created by Mrs. MacKay
Introduction | The Task | The Process & Resources | Conclusion | HyperText Dictionary
Picture this: you and your classmates arrive at school one morning to find out that Mrs. MacKay has an important announcement to make. A team of geologists just discovered a new rock or mineral in Upstate, New York. Your class has been invited to act as Junior Geologists, and assist in deciding if the new sample is a rock or a mineral.
Based upon what each of you learned in your science class about rocks and minerals, it is up to you to decide if the new material is a rock or a mineral. You may use the internet as well as textbooks and library resources.
In the following WebQuest, you will use the power of teamwork and the abundant resources on the Internet to learn all about Rocks and Minerals. Each person on your team will learn one piece of the puzzle and then you will come together to decide if the newly discovered sample is a rock or a mineral.
Are all rocks minerals?
In this WebQuest you will be working together with a group of students in class. Each group will answer the Quest. As a member of the group you will explore Webpages from people all over the world who care about Rocks and Minerals. Because these are real Webpages we're tapping into, not things made just for schools, the reading level might challenge you. Feel free to use the online Webster dictionary or one in your classroom.
You'll begin with everyone in your group getting some background before dividing into roles where people on your team become experts on one part of the topic.
Use the Internet information linked below to answer the basic questions of who? what? where? when? why? and how? Be creative in exploring the information so that you answer these questions as fully and insightfully as you can.
- Rock Cycle Movie - Use this website to begin your quest. You will watch a short movie that will describe the rock cycle. Be sure to take notes! There will be a short quiz at the end.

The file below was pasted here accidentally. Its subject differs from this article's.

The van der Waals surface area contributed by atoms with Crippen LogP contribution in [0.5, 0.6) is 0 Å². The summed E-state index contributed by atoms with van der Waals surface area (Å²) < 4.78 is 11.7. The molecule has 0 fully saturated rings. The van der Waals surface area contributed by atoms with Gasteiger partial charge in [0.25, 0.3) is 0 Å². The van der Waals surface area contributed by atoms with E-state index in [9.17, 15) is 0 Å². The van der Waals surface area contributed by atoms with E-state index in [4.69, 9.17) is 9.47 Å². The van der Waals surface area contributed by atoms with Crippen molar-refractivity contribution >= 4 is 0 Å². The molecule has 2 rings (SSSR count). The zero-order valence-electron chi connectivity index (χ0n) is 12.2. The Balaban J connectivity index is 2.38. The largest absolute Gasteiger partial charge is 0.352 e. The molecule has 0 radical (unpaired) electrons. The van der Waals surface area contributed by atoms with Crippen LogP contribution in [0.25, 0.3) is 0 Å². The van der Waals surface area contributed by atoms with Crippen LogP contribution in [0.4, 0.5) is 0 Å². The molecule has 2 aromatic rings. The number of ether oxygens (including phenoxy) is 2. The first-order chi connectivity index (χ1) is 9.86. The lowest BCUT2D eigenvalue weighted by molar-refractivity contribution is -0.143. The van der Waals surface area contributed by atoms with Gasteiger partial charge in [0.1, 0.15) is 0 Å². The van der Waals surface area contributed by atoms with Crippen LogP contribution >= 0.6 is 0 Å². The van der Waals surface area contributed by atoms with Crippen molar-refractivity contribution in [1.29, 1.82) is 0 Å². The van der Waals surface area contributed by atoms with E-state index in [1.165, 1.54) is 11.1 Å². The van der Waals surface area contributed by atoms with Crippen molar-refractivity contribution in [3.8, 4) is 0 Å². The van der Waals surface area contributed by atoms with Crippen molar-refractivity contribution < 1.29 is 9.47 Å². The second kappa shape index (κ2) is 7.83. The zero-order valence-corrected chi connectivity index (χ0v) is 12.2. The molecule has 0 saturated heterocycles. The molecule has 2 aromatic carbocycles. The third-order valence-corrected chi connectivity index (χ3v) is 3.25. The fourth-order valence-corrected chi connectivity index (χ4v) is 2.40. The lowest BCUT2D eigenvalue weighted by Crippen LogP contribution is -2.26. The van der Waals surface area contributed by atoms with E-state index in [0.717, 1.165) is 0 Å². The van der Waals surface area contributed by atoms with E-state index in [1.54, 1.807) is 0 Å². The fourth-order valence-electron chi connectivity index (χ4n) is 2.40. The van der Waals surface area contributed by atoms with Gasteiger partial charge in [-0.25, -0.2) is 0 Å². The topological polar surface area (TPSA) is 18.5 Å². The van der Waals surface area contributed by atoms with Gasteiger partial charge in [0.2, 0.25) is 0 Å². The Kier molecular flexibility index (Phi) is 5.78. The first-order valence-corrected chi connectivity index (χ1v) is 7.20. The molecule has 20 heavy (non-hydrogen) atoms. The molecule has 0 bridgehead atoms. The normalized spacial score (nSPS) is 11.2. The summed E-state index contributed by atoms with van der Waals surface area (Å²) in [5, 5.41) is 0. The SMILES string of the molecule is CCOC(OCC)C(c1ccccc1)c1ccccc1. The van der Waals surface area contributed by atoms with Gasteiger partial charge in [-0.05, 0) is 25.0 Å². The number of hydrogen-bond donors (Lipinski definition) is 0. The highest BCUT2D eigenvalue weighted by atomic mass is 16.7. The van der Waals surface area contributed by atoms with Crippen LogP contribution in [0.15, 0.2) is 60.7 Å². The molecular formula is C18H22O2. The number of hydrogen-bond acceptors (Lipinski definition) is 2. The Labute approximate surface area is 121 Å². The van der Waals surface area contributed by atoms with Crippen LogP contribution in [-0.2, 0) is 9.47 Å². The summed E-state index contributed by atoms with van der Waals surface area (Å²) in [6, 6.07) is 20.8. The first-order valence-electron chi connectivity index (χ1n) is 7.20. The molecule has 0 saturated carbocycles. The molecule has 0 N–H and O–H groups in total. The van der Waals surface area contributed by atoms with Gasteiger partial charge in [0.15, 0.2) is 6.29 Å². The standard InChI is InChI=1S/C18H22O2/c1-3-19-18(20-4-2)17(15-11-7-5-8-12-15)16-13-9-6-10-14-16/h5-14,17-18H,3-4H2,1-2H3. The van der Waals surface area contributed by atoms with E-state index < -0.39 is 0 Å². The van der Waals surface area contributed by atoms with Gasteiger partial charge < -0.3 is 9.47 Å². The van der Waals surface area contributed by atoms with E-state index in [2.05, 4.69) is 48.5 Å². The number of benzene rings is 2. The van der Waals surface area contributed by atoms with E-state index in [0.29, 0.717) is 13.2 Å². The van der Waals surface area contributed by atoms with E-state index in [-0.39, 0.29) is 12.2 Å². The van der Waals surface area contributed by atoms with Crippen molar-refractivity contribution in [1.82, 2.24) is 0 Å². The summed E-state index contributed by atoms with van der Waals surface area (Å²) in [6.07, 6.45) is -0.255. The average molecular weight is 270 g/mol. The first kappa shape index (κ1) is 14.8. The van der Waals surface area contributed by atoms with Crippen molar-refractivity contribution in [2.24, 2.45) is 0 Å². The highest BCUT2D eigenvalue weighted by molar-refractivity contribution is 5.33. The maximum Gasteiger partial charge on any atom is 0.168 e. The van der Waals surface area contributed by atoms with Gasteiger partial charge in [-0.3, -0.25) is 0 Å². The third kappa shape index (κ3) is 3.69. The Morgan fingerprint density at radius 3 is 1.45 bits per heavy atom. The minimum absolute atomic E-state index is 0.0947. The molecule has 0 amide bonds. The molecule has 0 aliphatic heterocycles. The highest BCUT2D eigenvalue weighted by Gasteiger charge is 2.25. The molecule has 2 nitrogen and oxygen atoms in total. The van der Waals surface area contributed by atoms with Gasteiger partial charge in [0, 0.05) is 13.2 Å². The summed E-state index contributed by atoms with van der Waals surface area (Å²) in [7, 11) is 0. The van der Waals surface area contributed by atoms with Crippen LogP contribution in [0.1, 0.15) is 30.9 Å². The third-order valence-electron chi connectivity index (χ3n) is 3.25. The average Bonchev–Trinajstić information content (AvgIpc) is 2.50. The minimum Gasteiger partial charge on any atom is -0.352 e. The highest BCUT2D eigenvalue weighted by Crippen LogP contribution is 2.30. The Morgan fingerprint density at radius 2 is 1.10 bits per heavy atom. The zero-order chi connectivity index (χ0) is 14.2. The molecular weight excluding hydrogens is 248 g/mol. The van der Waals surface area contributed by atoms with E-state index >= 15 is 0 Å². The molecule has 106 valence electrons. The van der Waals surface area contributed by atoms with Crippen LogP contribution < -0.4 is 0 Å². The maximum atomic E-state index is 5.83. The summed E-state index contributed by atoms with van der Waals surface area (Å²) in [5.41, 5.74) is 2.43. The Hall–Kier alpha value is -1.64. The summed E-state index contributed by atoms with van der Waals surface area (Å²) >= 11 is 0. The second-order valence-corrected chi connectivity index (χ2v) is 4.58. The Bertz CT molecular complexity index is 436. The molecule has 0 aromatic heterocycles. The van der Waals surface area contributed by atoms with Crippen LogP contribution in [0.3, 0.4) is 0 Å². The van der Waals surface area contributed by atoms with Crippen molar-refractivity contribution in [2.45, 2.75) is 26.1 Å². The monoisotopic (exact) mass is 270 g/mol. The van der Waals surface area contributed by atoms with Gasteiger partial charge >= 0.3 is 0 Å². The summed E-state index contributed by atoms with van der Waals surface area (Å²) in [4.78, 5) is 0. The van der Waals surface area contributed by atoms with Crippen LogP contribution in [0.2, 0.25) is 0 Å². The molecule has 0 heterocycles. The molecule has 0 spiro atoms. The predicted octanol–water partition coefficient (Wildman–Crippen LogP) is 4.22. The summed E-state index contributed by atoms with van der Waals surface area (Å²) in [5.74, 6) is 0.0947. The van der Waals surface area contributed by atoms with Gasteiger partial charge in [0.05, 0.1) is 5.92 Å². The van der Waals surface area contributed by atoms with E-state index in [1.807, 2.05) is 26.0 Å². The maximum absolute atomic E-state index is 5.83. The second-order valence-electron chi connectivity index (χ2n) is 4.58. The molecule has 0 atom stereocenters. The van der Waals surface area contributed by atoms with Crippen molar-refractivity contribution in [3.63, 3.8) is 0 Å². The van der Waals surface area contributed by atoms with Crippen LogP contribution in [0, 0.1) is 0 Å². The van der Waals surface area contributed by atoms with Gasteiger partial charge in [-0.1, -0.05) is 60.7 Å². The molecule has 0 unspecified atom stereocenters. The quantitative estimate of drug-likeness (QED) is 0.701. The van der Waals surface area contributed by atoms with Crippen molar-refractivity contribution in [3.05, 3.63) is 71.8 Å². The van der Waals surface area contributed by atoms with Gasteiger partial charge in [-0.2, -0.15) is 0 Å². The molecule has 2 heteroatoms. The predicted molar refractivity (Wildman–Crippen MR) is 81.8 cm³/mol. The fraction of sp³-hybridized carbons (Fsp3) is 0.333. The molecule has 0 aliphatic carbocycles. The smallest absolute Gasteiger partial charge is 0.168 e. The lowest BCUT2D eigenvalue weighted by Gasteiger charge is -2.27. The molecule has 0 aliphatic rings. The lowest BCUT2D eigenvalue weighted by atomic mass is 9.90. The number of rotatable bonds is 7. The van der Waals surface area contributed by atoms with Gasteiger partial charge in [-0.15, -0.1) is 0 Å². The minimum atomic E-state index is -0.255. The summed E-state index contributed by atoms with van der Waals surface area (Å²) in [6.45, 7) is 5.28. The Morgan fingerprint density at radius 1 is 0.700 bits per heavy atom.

- Mineral Identification Movie - Use this website to begin your quest. You will watch a short movie that will help you identify minerals. Be sure to take notes! There will be a short quiz at the end.
1. Individuals or pairs from your larger WebQuest team will explore one of the roles below.
2. Read through the files linked to your group. If you print out the files, underline the passages that you feel are the most important. If you look at the files on the computer, copy sections you feel are important by dragging the mouse across the passage and copying / pasting it into a word processor or other writing software.
3. Note: Remember to write down or copy/paste the URL of the file you take the passage from so you can quickly go back to it if you need to to prove your point.
4. Be prepared to focus what you've learned into one main opinion that answers the Big Quest(ion) or Task based on what you have learned from the links for your role.
Junior GeologistUse the Internet information linked below to answer these questions specifically related to Junior Geologist:
1. What are rocks made of?
2. Name three different rock samples and one key fact about each sample.
- Identification of Rocks and Minerals - This site will provide the necessary information to help classify the mineral sample by explaining the difference between rocks and minerals. It will also help the Junior Geologists identify the properties of minerals.
- Rocks for Kids - A fabulous site for any Junior Geologist who is determined to classify the newly found sample as a rock.
- Rock Album - This website is a photo album of rock samples and a brief description of each rock. This will help determine if our mystery sample is a rock.
- The Rock Cycle - This website will help identify how rocks change from igneous, to sedimentary, to metamorphic.
- Rock Cycle Song - A fabulous song that can be incorporated into your Power Point Presentation.
Science ProfessorUse the Internet information linked below to answer these questions specifically related to Science Professor:
1. How are sedimentary, igeneous, and metamorphic rocks made?